D The Jewish Community in Frankfurt (Oder)
The Jewish community in Frankfurt (Oder) has a long history.
The share of Jewish inhabitants has been relatively high through the centuries and its role as intermediary between East and West significant. At times the city's political climate was extremely liberal, so it is not surprising that Frankfurt's Jewish community was the second biggest in Brandenburg.
However, from 1933 most of the 800 Jews left Frankfurt. Those who did not manage to go in time were persecuted, abducted and murdered. The National Socialist tyranny irretrievably erased what had made Frankfurt a prosperous, liberal and tolerant trade-fair city.
During the GDR period there was no Jewish community in the city. Only since 1998 have the first Jews from the former Soviet Union begun to settle in Frankfurt (Oder) again.
Since 1990, 19,000 Jews yearly have come to live in Germany from the former Soviet Union. Particular integration problems arise thereby: many of the immigrants are advanced in age and speak no language other than Russian. The German government nevertheless sees it as its historical duty to guarantee the maintenance and sustenance of the Jews in Germany. In the year 2010, Germany already hosts the third biggest Jewish community in Europe.
Frankfurt's Jewish community, too, is from the former Soviet Union. Mr Molchadskiy, member of the Jewish community, explains why he came to Germany.
"And I said to my mother, there is no place in the world where our family has not been killed. Russia, White Russia, yes, Poland, and maybe where our ancestors were. Maybe we'll go to Germany."
But in Frankfurt some fundamental difficulties arise:
"I do research about my family and I thought to myself: only task I can fulfil here. Under such conditions, that no more Jews in our community won't be religiously trained any more: there's no rabbi, no Jewish school, no kindergarten, I have no acquaintances that I can speak Yiddish or Hebrew with. And that's not understandable for me: how can you not speak Jewish language with Jews?
Most of the community members had lost their belief in the time of Communist atheism, or hadn't even ever had a connection to Jewishness.
"There will never be a real synagogue here. There are no suitable religious people for this thing, that I can say for sure. That is my wish but it can't be fulfilled."
Mr Molchadskiy, as a believing Jew, still tries to enlighten others and to maintain the community. For example, the Sabbath is open to everyone.
In Judaism the Sabbath is the seventh day, which is devoted to God. It is a day of rest. No work at all may be carried out. The Sabbath begins at sundown every Friday and ends at sundown on Saturday.
"Celebrating the Sabbath in the synagogue means best clothes, best mood, and so on. And then prayer and then celebration. And you can sing, you must read a chapter of the Torah. Always a chapter per week."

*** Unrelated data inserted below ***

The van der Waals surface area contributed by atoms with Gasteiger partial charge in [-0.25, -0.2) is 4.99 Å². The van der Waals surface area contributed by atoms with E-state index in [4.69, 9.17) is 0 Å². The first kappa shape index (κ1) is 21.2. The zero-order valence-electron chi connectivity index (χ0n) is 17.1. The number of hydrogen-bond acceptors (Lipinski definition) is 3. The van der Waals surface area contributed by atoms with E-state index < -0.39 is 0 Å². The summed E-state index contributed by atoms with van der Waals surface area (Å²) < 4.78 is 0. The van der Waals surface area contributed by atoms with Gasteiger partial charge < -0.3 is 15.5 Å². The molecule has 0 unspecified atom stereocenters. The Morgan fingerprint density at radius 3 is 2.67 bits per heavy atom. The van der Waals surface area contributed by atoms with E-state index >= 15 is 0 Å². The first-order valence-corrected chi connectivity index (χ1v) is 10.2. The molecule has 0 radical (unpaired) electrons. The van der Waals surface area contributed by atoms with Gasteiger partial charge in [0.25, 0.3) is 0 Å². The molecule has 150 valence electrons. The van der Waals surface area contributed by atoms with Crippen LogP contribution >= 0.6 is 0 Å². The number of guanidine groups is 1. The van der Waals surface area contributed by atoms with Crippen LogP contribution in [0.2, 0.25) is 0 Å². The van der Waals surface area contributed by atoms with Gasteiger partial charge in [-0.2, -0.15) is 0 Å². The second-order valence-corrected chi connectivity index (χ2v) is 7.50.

Most of the members can hardly identify with Judaism any more, so it is hard to detect Jewish life in Frankfurt/Oder. The three most important elements of a Jewish community are missing: synagogue, rabbi and ritual bath - the mikvah. Most essential for a functioning community are, however, believing, active members.
"In 10-15 years we will lose the majority of this synagogue. On top of that, the young generation that comes here is taking other paths. They integrate into the society, have friends from German circles, and don't want to belong to religious Jewry. When we talk about religious life in Frankfurt (Oder), there isn't any today, and there won't be any religious Jewish life in future."
Sadly it is unlikely that there will ever again be such a lively, thriving Jewish life in Frankfurt/Oder as there was before 1933. The lacking old Jewish community and the remaining emptiness have to be a monument to what in its old form, was irretrievably destroyed. But the community life of the new Jewish community does give reason to hope for a permanent enrichment of the city. The building was indeed renovated in 2009. In a Sunday school the children learn Jewish traditions and Russian, and sing, make things and play together.
"In a word, I am a happy Frankfurter. Yes, Berlin is big, there are beautiful cities in Germany, but for me the most beautiful city is Frankfurt (Oder), definitely."
There is an attempt to maintain the community. The Jewish community is delighted to have visitors, even at its Sabbath celebration. Whoever is interested can experience on Friday evenings how Jews begin their day of rest. It is worth visiting on other days too: is the Community House open? Then do go in! You will find an exhibition on Jewish history in Frankfurt up to the Shoa, as well as information on today's community. The model of the old synagogue is also worth seeing.
Piotr Franz, student at the European University Viadrina